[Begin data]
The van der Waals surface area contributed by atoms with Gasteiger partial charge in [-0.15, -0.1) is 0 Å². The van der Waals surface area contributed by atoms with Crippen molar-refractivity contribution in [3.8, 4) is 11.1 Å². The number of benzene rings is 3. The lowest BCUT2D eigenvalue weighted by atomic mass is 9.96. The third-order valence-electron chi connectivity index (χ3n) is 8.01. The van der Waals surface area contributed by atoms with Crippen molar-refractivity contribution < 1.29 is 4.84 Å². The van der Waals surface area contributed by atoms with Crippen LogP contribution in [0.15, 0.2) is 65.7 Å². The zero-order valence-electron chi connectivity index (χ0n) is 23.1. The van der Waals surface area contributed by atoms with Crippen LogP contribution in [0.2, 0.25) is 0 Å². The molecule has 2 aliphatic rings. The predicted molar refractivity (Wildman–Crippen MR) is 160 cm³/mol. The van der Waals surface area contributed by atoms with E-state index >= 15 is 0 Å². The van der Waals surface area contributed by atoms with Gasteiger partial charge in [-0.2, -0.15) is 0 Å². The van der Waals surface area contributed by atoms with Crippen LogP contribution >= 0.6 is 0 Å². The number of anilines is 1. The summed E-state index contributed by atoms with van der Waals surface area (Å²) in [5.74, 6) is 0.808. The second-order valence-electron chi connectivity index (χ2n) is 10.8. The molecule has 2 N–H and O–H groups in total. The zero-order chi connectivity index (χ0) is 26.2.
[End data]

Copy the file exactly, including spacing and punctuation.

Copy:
The van der Waals surface area contributed by atoms with Gasteiger partial charge in [-0.15, -0.1) is 0 Å². The van der Waals surface area contributed by atoms with Crippen molar-refractivity contribution in [3.8, 4) is 11.1 Å². The number of benzene rings is 3. The lowest BCUT2D eigenvalue weighted by atomic mass is 9.96. The third-order valence-electron chi connectivity index (χ3n) is 8.01. The van der Waals surface area contributed by atoms with Crippen molar-refractivity contribution < 1.29 is 4.84 Å². The van der Waals surface area contributed by atoms with Crippen LogP contribution in [0.15, 0.2) is 65.7 Å². The zero-order valence-electron chi connectivity index (χ0n) is 23.1. The van der Waals surface area contributed by atoms with Crippen LogP contribution in [0.2, 0.25) is 0 Å². The molecule has 2 aliphatic rings. The predicted molar refractivity (Wildman–Crippen MR) is 160 cm³/mol. The van der Waals surface area contributed by atoms with E-state index >= 15 is 0 Å². The van der Waals surface area contributed by atoms with Gasteiger partial charge in [-0.2, -0.15) is 0 Å². The van der Waals surface area contributed by atoms with Crippen LogP contribution >= 0.6 is 0 Å². The number of anilines is 1. The summed E-state index contributed by atoms with van der Waals surface area (Å²) in [5.74, 6) is 0.808. The second-order valence-electron chi connectivity index (χ2n) is 10.8. The molecule has 2 N–H and O–H groups in total. The zero-order chi connectivity index (χ0) is 26.2.